Another key area of focus should be your state of mind or your emotional well being. It’s very common to go on a big shopping spree to compensate for a bad mood or negative event in your life. Thus, you should try and always be conscious about how you feel and your mood swings. If you feel like you’ve had a bad day, try to be conscious of it and find alternative ways of dealing with it, rather than going shopping and buying unnecessary things. (This skill will also, later on, help you in trading, as mood swings can account for a large portion of your losses.) A good way to do so is to keep a journal. It can be as simple as recording your mood twice a day. If your mood is low, you will be aware of that and more likely to refrain from unnecessary shopping activities.
Shop with a strategy in mind
Shopping with a strategy is another good way of curbing your bad spending habits. Especially so if you are an impulsive person. Discipline is key here. For instance, if you are feeling excited about a new item you want to purchase, make it a strategy to delay it for 24 hours. This will save you a lot of unnecessary impulsive purchases.
Another strategy to use is to simply make barriers to shopping. An example could be deleting your billing information from websites such as amazon.com, and avoiding one-click purchase agreements at all costs. Make it harder to purchase online, for your own good. You might just find that you will feel it’s not worth the hassle to buy something you don’t really need.
Some additional money-saving tips
- Empty your pockets every day, and start collecting that hard cash. After you’ve collected a considerable amount, take it and deposit it into your separate savings account for trading, rather than your main account.
- Prepare for grocery shopping: make a list of items you need to buy before going shopping and keep to it. Avoid getting any unnecessary items that are outside of your grocery list.
- Map out major purchases. Feel like your bedroom furniture needs refurbishing? Don’t just go shopping for new furniture the next day. Explore the current prices and wait for good deals instead. Similarly, refrain from buying shoes during the “new collection!” phase. Wait for the end of the winter to buy winter shoes at a discount for next year.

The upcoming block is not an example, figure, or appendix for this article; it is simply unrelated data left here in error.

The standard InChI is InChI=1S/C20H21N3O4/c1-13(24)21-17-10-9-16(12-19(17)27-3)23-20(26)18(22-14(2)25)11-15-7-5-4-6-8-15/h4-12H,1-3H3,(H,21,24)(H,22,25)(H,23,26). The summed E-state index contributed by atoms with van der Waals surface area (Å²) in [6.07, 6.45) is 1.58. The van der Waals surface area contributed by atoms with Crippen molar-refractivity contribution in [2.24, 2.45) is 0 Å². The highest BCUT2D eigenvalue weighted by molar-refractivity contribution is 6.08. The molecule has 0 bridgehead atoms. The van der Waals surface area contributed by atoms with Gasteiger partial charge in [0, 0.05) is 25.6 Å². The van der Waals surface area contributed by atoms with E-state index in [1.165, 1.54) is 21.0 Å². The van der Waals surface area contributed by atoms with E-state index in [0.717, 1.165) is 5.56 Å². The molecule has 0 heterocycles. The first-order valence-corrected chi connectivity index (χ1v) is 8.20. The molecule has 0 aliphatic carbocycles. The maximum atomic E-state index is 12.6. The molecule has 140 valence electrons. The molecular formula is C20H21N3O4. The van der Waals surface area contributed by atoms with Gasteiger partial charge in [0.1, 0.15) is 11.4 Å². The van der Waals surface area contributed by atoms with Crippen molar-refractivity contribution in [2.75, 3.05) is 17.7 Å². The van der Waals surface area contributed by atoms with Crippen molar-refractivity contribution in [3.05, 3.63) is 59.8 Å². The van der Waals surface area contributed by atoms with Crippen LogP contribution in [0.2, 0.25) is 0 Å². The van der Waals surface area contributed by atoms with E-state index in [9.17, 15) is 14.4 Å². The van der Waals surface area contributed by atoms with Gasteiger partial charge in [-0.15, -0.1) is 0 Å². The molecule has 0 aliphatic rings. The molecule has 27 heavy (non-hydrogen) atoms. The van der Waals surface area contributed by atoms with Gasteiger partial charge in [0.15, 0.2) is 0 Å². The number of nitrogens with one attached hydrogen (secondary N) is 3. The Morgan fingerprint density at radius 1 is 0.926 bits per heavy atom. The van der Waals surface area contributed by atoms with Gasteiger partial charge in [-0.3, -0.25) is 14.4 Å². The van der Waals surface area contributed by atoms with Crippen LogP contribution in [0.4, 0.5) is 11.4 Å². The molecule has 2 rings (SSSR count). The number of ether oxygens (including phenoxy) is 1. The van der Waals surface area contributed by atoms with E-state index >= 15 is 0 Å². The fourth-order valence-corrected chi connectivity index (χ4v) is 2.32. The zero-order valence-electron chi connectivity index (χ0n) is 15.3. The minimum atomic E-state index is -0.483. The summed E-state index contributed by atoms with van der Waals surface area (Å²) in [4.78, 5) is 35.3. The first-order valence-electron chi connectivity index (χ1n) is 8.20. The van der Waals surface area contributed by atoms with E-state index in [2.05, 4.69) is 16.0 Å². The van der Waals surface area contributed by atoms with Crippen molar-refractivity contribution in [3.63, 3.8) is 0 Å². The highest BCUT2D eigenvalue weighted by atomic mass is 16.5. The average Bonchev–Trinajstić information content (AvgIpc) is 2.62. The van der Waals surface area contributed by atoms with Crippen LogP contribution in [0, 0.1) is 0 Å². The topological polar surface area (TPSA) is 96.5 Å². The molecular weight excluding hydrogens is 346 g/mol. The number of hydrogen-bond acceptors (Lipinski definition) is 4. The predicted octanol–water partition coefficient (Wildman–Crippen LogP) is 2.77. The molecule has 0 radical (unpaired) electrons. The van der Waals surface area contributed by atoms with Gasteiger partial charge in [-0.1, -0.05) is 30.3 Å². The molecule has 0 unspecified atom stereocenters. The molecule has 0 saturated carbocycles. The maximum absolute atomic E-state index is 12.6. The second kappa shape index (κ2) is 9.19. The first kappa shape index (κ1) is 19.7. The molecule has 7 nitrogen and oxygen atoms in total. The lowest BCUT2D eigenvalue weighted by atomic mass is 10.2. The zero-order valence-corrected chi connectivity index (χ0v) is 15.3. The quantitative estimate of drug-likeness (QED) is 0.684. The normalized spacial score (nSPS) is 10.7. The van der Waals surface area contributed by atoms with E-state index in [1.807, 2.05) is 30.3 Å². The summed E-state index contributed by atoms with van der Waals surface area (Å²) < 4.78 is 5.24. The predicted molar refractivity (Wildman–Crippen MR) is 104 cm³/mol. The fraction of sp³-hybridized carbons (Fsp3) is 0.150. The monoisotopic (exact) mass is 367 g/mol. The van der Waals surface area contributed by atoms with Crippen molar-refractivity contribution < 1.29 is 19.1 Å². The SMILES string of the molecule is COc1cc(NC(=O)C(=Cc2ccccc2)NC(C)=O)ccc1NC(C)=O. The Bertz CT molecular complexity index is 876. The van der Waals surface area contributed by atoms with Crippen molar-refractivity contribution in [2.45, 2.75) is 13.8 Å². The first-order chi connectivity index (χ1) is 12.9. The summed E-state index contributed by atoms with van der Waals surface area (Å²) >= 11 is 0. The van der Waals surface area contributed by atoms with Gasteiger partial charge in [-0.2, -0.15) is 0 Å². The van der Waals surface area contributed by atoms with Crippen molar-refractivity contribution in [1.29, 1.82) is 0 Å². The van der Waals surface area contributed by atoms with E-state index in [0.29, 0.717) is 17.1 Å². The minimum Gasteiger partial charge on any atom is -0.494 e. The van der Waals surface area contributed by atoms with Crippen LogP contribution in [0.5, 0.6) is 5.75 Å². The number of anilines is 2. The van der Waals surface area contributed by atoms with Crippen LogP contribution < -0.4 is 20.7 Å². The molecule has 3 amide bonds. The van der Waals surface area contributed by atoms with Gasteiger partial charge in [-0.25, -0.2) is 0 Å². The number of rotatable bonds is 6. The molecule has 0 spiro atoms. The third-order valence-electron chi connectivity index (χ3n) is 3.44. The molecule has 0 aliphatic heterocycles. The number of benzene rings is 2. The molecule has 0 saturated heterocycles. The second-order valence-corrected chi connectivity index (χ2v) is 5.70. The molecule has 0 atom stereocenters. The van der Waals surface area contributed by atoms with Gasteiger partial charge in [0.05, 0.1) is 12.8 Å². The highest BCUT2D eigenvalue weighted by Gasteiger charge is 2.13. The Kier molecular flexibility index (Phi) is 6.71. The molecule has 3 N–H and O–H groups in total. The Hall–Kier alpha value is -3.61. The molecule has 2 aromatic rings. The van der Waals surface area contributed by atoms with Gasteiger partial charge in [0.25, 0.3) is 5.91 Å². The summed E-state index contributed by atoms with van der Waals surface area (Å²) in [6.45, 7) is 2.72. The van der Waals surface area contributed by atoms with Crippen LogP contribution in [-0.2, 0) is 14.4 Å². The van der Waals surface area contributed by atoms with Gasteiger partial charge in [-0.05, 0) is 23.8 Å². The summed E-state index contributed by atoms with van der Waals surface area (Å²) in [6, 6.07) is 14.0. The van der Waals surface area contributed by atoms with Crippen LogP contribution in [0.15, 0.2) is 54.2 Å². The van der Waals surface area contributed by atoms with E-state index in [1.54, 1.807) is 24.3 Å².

- Order smaller servings at restaurants. If you’re going out to eat, it’s a good idea to have a snack before you go, and order smaller servings at restaurants. This can save you a great deal of money.
- Make your own gifts. The cost of a wedding gift or a birthday gift can be extremely high. Instead, take the DIY route and try to make something yourself.
- Cancel unnecessary subscriptions. It is wise to go through your subscriptions every month and see if there are any that you don’t really need anymore or aren’t using at all. Many times you will find that you have an unnecessary subscription running for no good reason.
- Manage your utility spending. Make it a habit to turn off all unnecessary lights, install water-saving showerheads.
- Review your cable and internet plans. Are there unnecessary premium channels you’re not using? Switch to a simpler plan. Also, bundle cable and internet – many times it’s cheaper to do so.
- Switch to a more appropriate mobile plan. It might be the case that you are not using all the internet and the minutes you are paying for.
Saving money for capital for trading is a good skill to learn that will not only help you save in general but will also teach you discipline which is absolutely key when it comes to trading. We have reviewed the key steps you need to take to start saving and also gave you some additional practical tips on how to curb your unnecessary spending. Hopefully, this will help you save on a more conscious and strategic level than before, and get you to the initial capital for your trading account to get you started.